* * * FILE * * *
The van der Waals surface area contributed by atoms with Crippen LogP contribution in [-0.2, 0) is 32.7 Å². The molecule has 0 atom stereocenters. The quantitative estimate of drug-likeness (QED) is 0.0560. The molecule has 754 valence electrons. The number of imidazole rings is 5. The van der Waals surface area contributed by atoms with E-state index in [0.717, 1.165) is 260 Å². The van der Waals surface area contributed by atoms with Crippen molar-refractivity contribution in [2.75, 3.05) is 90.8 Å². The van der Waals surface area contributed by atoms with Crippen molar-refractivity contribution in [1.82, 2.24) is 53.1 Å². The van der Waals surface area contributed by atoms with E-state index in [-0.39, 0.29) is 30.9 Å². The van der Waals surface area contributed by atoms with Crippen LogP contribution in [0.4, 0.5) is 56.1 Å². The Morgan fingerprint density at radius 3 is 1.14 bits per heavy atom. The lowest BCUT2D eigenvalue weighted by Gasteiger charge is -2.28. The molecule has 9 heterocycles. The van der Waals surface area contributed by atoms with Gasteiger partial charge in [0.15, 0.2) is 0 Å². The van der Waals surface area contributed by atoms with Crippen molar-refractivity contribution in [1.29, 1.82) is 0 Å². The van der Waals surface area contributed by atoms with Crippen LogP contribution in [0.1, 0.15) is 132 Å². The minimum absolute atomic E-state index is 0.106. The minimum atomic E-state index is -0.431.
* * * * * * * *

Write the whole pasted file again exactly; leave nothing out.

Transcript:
The van der Waals surface area contributed by atoms with Crippen LogP contribution in [-0.2, 0) is 32.7 Å². The molecule has 0 atom stereocenters. The quantitative estimate of drug-likeness (QED) is 0.0560. The molecule has 754 valence electrons. The number of imidazole rings is 5. The van der Waals surface area contributed by atoms with E-state index in [0.717, 1.165) is 260 Å². The van der Waals surface area contributed by atoms with Crippen molar-refractivity contribution in [2.75, 3.05) is 90.8 Å². The van der Waals surface area contributed by atoms with Crippen molar-refractivity contribution in [1.82, 2.24) is 53.1 Å². The van der Waals surface area contributed by atoms with E-state index in [-0.39, 0.29) is 30.9 Å². The van der Waals surface area contributed by atoms with Crippen LogP contribution in [0.4, 0.5) is 56.1 Å². The Morgan fingerprint density at radius 3 is 1.14 bits per heavy atom. The lowest BCUT2D eigenvalue weighted by Gasteiger charge is -2.28. The molecule has 9 heterocycles. The van der Waals surface area contributed by atoms with Gasteiger partial charge in [0.15, 0.2) is 0 Å². The van der Waals surface area contributed by atoms with Crippen molar-refractivity contribution in [1.29, 1.82) is 0 Å². The van der Waals surface area contributed by atoms with Crippen LogP contribution in [0.1, 0.15) is 132 Å². The minimum absolute atomic E-state index is 0.106. The minimum atomic E-state index is -0.431.